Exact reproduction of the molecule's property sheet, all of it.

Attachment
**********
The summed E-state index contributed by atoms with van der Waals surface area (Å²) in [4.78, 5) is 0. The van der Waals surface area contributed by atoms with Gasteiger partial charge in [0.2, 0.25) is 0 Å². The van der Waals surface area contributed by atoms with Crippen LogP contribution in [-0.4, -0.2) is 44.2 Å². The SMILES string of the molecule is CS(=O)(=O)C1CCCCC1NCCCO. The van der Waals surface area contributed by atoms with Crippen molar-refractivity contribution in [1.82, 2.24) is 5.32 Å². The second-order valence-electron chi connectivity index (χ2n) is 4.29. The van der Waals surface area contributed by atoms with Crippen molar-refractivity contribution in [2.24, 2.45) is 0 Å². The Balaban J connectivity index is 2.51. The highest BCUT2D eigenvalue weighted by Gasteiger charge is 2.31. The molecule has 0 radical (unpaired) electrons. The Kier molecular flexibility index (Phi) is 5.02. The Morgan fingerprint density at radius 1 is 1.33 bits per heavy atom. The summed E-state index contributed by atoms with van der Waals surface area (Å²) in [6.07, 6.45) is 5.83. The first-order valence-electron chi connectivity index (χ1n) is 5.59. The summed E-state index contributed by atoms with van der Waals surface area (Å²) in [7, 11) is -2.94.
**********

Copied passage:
The summed E-state index contributed by atoms with van der Waals surface area (Å²) in [4.78, 5) is 0. The van der Waals surface area contributed by atoms with Gasteiger partial charge in [0.2, 0.25) is 0 Å². The van der Waals surface area contributed by atoms with Crippen LogP contribution in [-0.4, -0.2) is 44.2 Å². The SMILES string of the molecule is CS(=O)(=O)C1CCCCC1NCCCO. The van der Waals surface area contributed by atoms with Crippen molar-refractivity contribution in [1.82, 2.24) is 5.32 Å². The second-order valence-electron chi connectivity index (χ2n) is 4.29. The van der Waals surface area contributed by atoms with Crippen molar-refractivity contribution in [2.24, 2.45) is 0 Å². The Balaban J connectivity index is 2.51. The highest BCUT2D eigenvalue weighted by Gasteiger charge is 2.31. The molecule has 0 radical (unpaired) electrons. The Kier molecular flexibility index (Phi) is 5.02. The Morgan fingerprint density at radius 1 is 1.33 bits per heavy atom. The summed E-state index contributed by atoms with van der Waals surface area (Å²) in [6.07, 6.45) is 5.83. The first-order valence-electron chi connectivity index (χ1n) is 5.59. The summed E-state index contributed by atoms with van der Waals surface area (Å²) in [7, 11) is -2.94.